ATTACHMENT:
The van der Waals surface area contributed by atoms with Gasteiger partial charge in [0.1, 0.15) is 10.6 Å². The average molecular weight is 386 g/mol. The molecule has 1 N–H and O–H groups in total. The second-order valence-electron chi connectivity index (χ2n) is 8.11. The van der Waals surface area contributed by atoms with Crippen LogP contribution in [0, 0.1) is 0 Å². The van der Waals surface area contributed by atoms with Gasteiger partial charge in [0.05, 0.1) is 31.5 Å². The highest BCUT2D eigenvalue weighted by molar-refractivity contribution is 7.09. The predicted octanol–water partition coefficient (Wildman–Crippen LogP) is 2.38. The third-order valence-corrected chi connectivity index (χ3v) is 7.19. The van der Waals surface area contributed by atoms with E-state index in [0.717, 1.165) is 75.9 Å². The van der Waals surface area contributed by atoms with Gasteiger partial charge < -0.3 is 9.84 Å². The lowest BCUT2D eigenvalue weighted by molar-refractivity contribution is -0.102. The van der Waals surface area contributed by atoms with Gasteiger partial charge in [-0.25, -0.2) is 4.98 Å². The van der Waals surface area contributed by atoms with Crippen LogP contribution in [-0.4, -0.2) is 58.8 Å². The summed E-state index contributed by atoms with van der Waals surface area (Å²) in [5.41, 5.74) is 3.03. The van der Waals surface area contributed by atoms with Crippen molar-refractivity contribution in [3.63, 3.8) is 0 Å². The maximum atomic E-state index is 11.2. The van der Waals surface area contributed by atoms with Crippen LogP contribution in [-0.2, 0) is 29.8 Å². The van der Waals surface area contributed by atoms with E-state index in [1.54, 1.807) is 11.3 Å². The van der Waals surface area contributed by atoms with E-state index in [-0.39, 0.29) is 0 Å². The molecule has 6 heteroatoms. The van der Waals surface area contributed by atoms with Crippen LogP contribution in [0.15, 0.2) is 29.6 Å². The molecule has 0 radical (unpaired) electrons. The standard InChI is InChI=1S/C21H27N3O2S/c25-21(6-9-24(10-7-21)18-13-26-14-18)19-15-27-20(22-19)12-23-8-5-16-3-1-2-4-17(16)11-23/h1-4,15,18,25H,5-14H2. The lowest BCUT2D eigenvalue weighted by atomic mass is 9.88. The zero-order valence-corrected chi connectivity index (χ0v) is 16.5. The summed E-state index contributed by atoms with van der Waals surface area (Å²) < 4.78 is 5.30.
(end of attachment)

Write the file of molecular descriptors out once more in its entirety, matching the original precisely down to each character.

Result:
The van der Waals surface area contributed by atoms with Gasteiger partial charge in [0.1, 0.15) is 10.6 Å². The average molecular weight is 386 g/mol. The molecule has 1 N–H and O–H groups in total. The second-order valence-electron chi connectivity index (χ2n) is 8.11. The van der Waals surface area contributed by atoms with Crippen LogP contribution in [0, 0.1) is 0 Å². The van der Waals surface area contributed by atoms with Gasteiger partial charge in [0.05, 0.1) is 31.5 Å². The highest BCUT2D eigenvalue weighted by molar-refractivity contribution is 7.09. The predicted octanol–water partition coefficient (Wildman–Crippen LogP) is 2.38. The third-order valence-corrected chi connectivity index (χ3v) is 7.19. The van der Waals surface area contributed by atoms with E-state index in [0.717, 1.165) is 75.9 Å². The van der Waals surface area contributed by atoms with Gasteiger partial charge < -0.3 is 9.84 Å². The lowest BCUT2D eigenvalue weighted by molar-refractivity contribution is -0.102. The van der Waals surface area contributed by atoms with Gasteiger partial charge in [-0.25, -0.2) is 4.98 Å². The van der Waals surface area contributed by atoms with Crippen LogP contribution in [-0.4, -0.2) is 58.8 Å². The summed E-state index contributed by atoms with van der Waals surface area (Å²) in [5.41, 5.74) is 3.03. The van der Waals surface area contributed by atoms with Crippen molar-refractivity contribution in [3.63, 3.8) is 0 Å². The maximum atomic E-state index is 11.2. The van der Waals surface area contributed by atoms with Crippen LogP contribution in [-0.2, 0) is 29.8 Å². The van der Waals surface area contributed by atoms with E-state index in [1.54, 1.807) is 11.3 Å². The van der Waals surface area contributed by atoms with E-state index in [-0.39, 0.29) is 0 Å². The molecule has 6 heteroatoms. The van der Waals surface area contributed by atoms with Crippen LogP contribution in [0.15, 0.2) is 29.6 Å². The molecule has 0 radical (unpaired) electrons. The standard InChI is InChI=1S/C21H27N3O2S/c25-21(6-9-24(10-7-21)18-13-26-14-18)19-15-27-20(22-19)12-23-8-5-16-3-1-2-4-17(16)11-23/h1-4,15,18,25H,5-14H2. The lowest BCUT2D eigenvalue weighted by atomic mass is 9.88. The zero-order valence-corrected chi connectivity index (χ0v) is 16.5. The summed E-state index contributed by atoms with van der Waals surface area (Å²) < 4.78 is 5.30.